Across the growing landscape of digital intermediation platforms for contingent workforce and services, practically no two platforms are entirely alike in terms of market focus, function, capabilities, solution offerings, etc. For the last five years, variety has been the spice of life in this space — and it will likely continue to be.

Within this diverse population, one can find providers of external online marketplaces, providers of enterprise (FMS-like) solutions to manage independent workforce, or providers of both.

Field Nation occupies this last category as a digital platform that, today, enables companies/managers to conduct “on-demand” sourcing, engagement, dispatch, management and payment of technical field services contractors, services providers and, recently, employees. Field Nation aims to address other categories of on-site work in the future.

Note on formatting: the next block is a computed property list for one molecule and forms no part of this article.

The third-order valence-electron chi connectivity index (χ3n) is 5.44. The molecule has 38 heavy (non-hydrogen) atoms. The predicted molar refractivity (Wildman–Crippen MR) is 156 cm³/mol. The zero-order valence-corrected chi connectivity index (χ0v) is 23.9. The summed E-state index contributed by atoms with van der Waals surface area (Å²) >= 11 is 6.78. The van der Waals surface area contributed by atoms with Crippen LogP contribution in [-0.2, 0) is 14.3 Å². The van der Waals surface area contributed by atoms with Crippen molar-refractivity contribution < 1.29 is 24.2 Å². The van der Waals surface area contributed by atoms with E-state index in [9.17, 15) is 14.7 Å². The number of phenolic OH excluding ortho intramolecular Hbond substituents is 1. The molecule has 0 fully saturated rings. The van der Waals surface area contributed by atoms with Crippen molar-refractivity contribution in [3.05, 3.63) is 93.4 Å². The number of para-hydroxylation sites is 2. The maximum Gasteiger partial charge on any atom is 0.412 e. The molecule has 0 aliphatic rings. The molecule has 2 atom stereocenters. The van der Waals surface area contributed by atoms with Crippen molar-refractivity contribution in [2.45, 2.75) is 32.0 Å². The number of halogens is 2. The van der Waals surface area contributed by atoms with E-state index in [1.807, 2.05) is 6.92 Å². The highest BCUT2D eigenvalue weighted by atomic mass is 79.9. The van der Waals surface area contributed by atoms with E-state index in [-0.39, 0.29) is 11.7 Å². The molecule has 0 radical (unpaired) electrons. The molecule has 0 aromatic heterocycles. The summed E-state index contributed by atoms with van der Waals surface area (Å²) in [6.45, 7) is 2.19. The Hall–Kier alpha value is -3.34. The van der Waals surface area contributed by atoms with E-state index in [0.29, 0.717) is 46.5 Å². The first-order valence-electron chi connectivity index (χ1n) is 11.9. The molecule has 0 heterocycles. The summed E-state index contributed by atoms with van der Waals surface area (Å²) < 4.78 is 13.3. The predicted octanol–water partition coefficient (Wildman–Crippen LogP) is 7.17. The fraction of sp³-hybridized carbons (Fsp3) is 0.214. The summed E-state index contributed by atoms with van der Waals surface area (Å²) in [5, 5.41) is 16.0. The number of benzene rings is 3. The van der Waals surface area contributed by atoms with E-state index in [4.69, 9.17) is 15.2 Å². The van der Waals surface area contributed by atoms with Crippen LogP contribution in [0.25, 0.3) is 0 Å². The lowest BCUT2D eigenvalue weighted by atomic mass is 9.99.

Part 1 of this Vendor Snapshot series provides company background and a detailed solution overview, as well as a summary recommended fit for when organizations should consider Field Nation. Parts 2 and 3 will dive into product strengths and weaknesses, competitor and SWOT analyses, and insider evaluation and selection considerations.

Vndly: What Makes It Great (Temp Staffing/VMS SolutionMap Analysis)

Founded in 2017, Vndly is a new entrant in the evolving contingent workforce and services (CW/S) enterprise technology solution market. While new entrants have appeared with solutions to address the emergence of the freelancer or gig economy, not one has gone after the temporary staffing and SOW solution segments, which have been the exclusive domain of what were long referred to as vendor management system (VMS) providers. Vndly intends to challenge top VMS solutions in all three of these spend categories on the basis of its new technology, its reassessment of organizations’ core needs, and its innovative approaches to old and new requirements. Let’s delve into the SolutionMap benchmark to find out where Vndly is great.